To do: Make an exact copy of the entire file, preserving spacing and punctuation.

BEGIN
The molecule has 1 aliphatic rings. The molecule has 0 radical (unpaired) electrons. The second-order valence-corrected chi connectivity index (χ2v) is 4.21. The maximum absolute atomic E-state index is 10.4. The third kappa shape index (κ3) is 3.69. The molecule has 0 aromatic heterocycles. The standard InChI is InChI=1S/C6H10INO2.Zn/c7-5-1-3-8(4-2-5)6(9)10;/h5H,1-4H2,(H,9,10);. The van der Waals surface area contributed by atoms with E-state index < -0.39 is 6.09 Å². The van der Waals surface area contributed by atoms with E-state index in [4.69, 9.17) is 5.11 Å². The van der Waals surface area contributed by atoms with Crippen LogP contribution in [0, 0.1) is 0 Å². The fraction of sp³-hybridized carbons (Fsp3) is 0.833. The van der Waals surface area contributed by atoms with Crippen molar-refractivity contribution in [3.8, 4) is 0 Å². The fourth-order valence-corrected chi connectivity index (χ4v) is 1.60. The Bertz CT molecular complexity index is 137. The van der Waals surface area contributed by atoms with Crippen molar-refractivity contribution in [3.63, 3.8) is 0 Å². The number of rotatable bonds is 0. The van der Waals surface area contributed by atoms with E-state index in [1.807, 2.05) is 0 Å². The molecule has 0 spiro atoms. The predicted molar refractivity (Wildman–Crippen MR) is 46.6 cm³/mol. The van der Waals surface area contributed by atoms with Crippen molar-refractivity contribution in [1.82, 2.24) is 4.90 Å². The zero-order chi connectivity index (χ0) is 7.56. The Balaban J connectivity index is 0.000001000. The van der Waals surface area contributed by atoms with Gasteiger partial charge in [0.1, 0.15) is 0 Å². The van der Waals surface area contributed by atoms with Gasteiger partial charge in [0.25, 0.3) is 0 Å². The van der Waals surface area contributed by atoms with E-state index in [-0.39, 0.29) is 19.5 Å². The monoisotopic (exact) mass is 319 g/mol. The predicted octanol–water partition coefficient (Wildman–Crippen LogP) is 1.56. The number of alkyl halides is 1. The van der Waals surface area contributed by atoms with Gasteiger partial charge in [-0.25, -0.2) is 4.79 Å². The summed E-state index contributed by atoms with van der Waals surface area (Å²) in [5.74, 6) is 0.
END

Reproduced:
The molecule has 1 aliphatic rings. The molecule has 0 radical (unpaired) electrons. The second-order valence-corrected chi connectivity index (χ2v) is 4.21. The maximum absolute atomic E-state index is 10.4. The third kappa shape index (κ3) is 3.69. The molecule has 0 aromatic heterocycles. The standard InChI is InChI=1S/C6H10INO2.Zn/c7-5-1-3-8(4-2-5)6(9)10;/h5H,1-4H2,(H,9,10);. The van der Waals surface area contributed by atoms with E-state index < -0.39 is 6.09 Å². The van der Waals surface area contributed by atoms with E-state index in [4.69, 9.17) is 5.11 Å². The van der Waals surface area contributed by atoms with Crippen LogP contribution in [0, 0.1) is 0 Å². The fraction of sp³-hybridized carbons (Fsp3) is 0.833. The van der Waals surface area contributed by atoms with Crippen molar-refractivity contribution in [3.8, 4) is 0 Å². The fourth-order valence-corrected chi connectivity index (χ4v) is 1.60. The Bertz CT molecular complexity index is 137. The van der Waals surface area contributed by atoms with Crippen molar-refractivity contribution in [3.63, 3.8) is 0 Å². The number of rotatable bonds is 0. The van der Waals surface area contributed by atoms with E-state index in [1.807, 2.05) is 0 Å². The molecule has 0 spiro atoms. The predicted molar refractivity (Wildman–Crippen MR) is 46.6 cm³/mol. The van der Waals surface area contributed by atoms with Crippen molar-refractivity contribution in [1.82, 2.24) is 4.90 Å². The zero-order chi connectivity index (χ0) is 7.56. The Balaban J connectivity index is 0.000001000. The van der Waals surface area contributed by atoms with Gasteiger partial charge in [0.1, 0.15) is 0 Å². The van der Waals surface area contributed by atoms with Gasteiger partial charge in [0.25, 0.3) is 0 Å². The van der Waals surface area contributed by atoms with E-state index in [-0.39, 0.29) is 19.5 Å². The monoisotopic (exact) mass is 319 g/mol. The predicted octanol–water partition coefficient (Wildman–Crippen LogP) is 1.56. The number of alkyl halides is 1. The van der Waals surface area contributed by atoms with Gasteiger partial charge in [-0.25, -0.2) is 4.79 Å². The summed E-state index contributed by atoms with van der Waals surface area (Å²) in [5.74, 6) is 0.